The earthquake and the ensuing tsunami in Japan are truly tragic and need worldwide attention. In the wake of yet another catastrophe people all over the world either pray to God for the victims and survivors of the earth-shattering calamity or point to the catastrophe as yet another reason why there cannot be a God. Human suffering, they point out, is proof enough that a loving God who would allow such suffering can not possibly exist.
But maybe there is another way to see this. Let us consider what earthquakes are, for instance. Earthquakes result in the pressure build-up of tectonic plates pressing on one another. When the mounting pressure becomes too much, the pressing plates at the fault line cause earthquake activity. But if there is a God why would He organize our planet in this manner to allow such natural disasters?
What we see when we probe into this question is that within the laws of physics currently operating in our universe it just so happens that tectonic activity is critically necessary in order to support life on a planet. The movement of the tectonic plates allows for recycling of nutrients vital for sustaining life. Not only this, but water also plays an interesting role in this system as well. Water lubricates faults in order to minimize the size of earthquakes. But here’s the kicker; too much water is not good either. We need to have just the right amount. Research has allowed us to see that too much water actually lubricates the faults too much resulting in more numerous, albeit somewhat smaller earthquakes.
The Earthquake and Life
As bad as the effects of earthquakes are and the devastation they cause, they are critical for life. Earthquakes cause many deaths all over the world every year, but without them no one would be alive. And we also need just the right amount of water to lubricate the faults just enough so as to avoid extremely large earthquakes. The finely balanced system that allows creatures like us to be alive and to be able to probe into the inner workings of the system itself is quite fascinating, arguing for the activity of a supernatural Designer preparing Earth for human habitation.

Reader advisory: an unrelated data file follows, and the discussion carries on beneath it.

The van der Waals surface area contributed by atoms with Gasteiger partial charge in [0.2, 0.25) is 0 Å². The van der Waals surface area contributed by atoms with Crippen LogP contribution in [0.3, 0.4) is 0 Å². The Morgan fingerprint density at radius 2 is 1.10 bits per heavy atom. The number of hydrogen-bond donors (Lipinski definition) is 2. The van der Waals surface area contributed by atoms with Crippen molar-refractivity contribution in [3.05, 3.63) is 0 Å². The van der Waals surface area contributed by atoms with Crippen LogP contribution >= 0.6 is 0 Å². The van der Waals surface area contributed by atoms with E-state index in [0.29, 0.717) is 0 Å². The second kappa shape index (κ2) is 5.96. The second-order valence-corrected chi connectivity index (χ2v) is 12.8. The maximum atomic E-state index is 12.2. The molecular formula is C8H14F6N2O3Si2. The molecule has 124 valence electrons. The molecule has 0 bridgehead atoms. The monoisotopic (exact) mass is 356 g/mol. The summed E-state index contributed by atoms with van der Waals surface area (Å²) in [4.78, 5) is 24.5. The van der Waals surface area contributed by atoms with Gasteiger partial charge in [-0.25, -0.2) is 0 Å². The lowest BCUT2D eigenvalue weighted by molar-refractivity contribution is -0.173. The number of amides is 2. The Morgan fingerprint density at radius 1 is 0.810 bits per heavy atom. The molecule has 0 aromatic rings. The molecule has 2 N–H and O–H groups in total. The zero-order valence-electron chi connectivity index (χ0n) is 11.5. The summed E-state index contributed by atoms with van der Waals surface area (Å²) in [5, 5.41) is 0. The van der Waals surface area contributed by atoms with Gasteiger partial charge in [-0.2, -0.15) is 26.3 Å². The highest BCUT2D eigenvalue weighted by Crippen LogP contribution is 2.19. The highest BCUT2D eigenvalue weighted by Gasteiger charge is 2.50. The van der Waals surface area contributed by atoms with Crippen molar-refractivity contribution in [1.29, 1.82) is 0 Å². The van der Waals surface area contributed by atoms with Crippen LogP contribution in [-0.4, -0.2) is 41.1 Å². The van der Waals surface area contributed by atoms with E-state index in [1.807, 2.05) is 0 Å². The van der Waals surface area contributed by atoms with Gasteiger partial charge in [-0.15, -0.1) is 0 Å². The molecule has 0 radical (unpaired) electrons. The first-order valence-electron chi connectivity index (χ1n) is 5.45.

Additionally, the practical application that earthquakes allow in our human experience is also critical. First, we have to understand that life is a completely free and unwarranted gift and is extremely fragile. Many people probe into the meaning of life during the course of their lives, but most do not seriously consider God’s role in it. When we are comfortable and unchallenged by our circumstances we will generally not probe deep into the possibility of a God. Those who will reject the possibility of God will generally do so for any number of reason. Others will generally accept what they’ve been satisfied with – the God created by pop culture, the one that may be easier to accept at an arm’s length. Catastrophes and hardships make us realize how small we really are, remind us of our fragile nature and finitude and allow us the opportunity to search for God and come to a more accurate and deeper understanding of Him. For many of us the only way we look up in search of God is when we’re lying flat on our backs, and that, though it would always escape our attention in the immediate moments of pain, is ultimately a good thing.